When we think about an ethical person we think about someone who has character. One can look up lists of virtues by which we define character, but at their best those are partial lists. When we think about someone having strong character, the list of positive traits seems almost endless. Yet when we think about people of character, we think about the whole person and what that person represents.
Sometimes we say that person is a character. Most often when we say it like that, it is not meant in a positive sense. The likely intention was to say that person is eccentric or different. The Apostle Paul wrote in his letter to the church in Rome that suffering produces perseverance, and perseverance character and character produces hope. What is this character trait or quality that we use to describe people? In particular, what is this character that produces hope?
Looking back to the previous blog entry, integrity is a component of character. The kind of integrity that engenders trust. A person who can be trusted brings hope to those around him in a world where trust is such a rare commodity. It boggles the mind to think about all the laws that have been written to build fences because we don’t trust people. Even something as simple as the open meetings regulations, when violated by an offline conversation or email draws the attention of the press with cries of foul play and distrust of the people involved. We live in a world where the worst possible ulterior motives are inferred upon well meaning people. We have become a society in which we have lost hope in heart and soul of our neighbors, whom we are to love as much as we love ourselves.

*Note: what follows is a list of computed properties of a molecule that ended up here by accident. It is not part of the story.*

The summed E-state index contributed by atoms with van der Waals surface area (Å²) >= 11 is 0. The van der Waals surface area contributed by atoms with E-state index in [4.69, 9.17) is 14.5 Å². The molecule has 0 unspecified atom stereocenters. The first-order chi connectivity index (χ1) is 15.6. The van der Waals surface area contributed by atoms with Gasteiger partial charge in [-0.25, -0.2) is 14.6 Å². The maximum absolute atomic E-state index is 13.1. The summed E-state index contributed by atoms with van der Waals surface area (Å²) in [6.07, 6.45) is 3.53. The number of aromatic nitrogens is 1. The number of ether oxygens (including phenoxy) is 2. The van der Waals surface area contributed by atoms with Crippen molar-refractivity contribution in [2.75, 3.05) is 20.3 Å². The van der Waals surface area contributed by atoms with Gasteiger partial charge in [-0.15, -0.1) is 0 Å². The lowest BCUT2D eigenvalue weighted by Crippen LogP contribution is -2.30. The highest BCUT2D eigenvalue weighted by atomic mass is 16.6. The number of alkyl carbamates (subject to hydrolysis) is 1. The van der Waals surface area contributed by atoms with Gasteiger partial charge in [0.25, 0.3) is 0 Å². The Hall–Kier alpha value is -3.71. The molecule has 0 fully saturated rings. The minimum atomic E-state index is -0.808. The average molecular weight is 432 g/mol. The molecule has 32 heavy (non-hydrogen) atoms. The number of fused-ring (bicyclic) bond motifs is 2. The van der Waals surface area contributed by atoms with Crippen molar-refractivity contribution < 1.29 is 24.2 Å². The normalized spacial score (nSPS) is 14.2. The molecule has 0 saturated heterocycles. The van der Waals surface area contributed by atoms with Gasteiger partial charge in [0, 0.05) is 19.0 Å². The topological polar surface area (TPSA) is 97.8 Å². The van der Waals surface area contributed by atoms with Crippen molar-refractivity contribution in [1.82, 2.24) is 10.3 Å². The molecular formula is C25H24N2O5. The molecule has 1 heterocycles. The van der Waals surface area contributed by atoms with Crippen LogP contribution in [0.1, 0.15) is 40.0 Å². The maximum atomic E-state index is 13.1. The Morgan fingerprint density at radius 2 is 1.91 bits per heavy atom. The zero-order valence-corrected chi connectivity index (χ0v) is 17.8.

Solomon said we should listen to our father’s instruction and should not forget our mother’s training because they will be like jewelry adorning your neck and a wreath of honor around your head. There are words of wisdom and positive behavioral patterns that should be ingrained in young people as they are growing up. The time for character building is when our children are at home.
In his book, “Courageous Leadership,” Bill Hybels talked on the subject of hiring the right people. Initially, he looked first and foremost for competent people, then he examined their character qualifications, being somewhat forgiving for minor flaws under the assumption that he would be able to work with the person to correct any flaws that might be identified. Competence was the key to any hiring decision. Over time he learned that, in fact he had the two qualities reversed. Character flaws in a person in their mid-thirties to early forties, were nearly impossible to correct. Shortcomings in competence could be handled through training and education.
Thought and behavior patterns are set at a very early age. It is unlikely that, short of a life transforming embracing of the Holy Spirit, anyone might significantly alter thought and behavior patterns set in the heart early in a person’s life. Our default responses will be those we learned in our homes. Paul, writing to the church at Pilippi, talked about humility of heart and that we ought to think about such things as whatever is noble, right, pure, lovely, admirable, excellent and praiseworthy.
Think about a culture where leaders led out of humility and focused their leadership on the pursuit of wisdom, were committed to telling the truth, were morally upright, who drew people to unity rather than being divisive using inflammatory language, and the list goes on. Such a leader will show strength of character and inspire hope whether it is a father, mother, first line manager, executive, or team member being a positive role model to peers and superiors.
Who comes to your mind as a person of strong character? Is there someone whose life patterns you would like to emulate? Are you one of those people that others see as a role model? Think about it. Are there some things that need to change? Could a mentor help you find that path? What kind of people do you hang with? It’s often said that we’re known by the company we keep. Paul said, “Bad company corrupts good character.”
Enough for one day. More on ethics, integrity and character to come.